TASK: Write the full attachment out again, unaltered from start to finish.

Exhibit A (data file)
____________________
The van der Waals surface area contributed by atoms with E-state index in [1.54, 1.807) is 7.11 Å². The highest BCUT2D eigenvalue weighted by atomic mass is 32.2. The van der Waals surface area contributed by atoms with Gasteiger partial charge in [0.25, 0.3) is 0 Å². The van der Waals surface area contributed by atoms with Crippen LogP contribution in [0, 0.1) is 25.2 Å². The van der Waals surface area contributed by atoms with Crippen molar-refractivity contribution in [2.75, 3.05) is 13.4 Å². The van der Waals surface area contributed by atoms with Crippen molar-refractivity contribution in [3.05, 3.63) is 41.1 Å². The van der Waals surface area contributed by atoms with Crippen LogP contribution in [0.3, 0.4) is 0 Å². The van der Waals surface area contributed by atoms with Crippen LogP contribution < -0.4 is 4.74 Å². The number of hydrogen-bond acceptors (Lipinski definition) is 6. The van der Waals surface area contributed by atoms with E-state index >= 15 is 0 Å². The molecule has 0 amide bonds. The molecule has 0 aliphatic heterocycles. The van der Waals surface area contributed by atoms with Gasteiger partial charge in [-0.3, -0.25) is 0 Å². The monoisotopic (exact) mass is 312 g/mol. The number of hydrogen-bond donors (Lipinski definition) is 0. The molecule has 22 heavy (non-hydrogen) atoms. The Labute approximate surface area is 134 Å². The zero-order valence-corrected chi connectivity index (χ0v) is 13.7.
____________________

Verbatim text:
The van der Waals surface area contributed by atoms with E-state index in [1.54, 1.807) is 7.11 Å². The highest BCUT2D eigenvalue weighted by atomic mass is 32.2. The van der Waals surface area contributed by atoms with Gasteiger partial charge in [0.25, 0.3) is 0 Å². The van der Waals surface area contributed by atoms with Crippen LogP contribution in [0, 0.1) is 25.2 Å². The van der Waals surface area contributed by atoms with Crippen molar-refractivity contribution in [2.75, 3.05) is 13.4 Å². The van der Waals surface area contributed by atoms with Crippen molar-refractivity contribution in [3.05, 3.63) is 41.1 Å². The van der Waals surface area contributed by atoms with Crippen LogP contribution in [0.3, 0.4) is 0 Å². The van der Waals surface area contributed by atoms with Crippen LogP contribution < -0.4 is 4.74 Å². The number of hydrogen-bond acceptors (Lipinski definition) is 6. The van der Waals surface area contributed by atoms with E-state index >= 15 is 0 Å². The molecule has 0 amide bonds. The molecule has 0 aliphatic heterocycles. The van der Waals surface area contributed by atoms with Gasteiger partial charge in [-0.3, -0.25) is 0 Å². The monoisotopic (exact) mass is 312 g/mol. The number of hydrogen-bond donors (Lipinski definition) is 0. The molecule has 22 heavy (non-hydrogen) atoms. The Labute approximate surface area is 134 Å². The zero-order valence-corrected chi connectivity index (χ0v) is 13.7.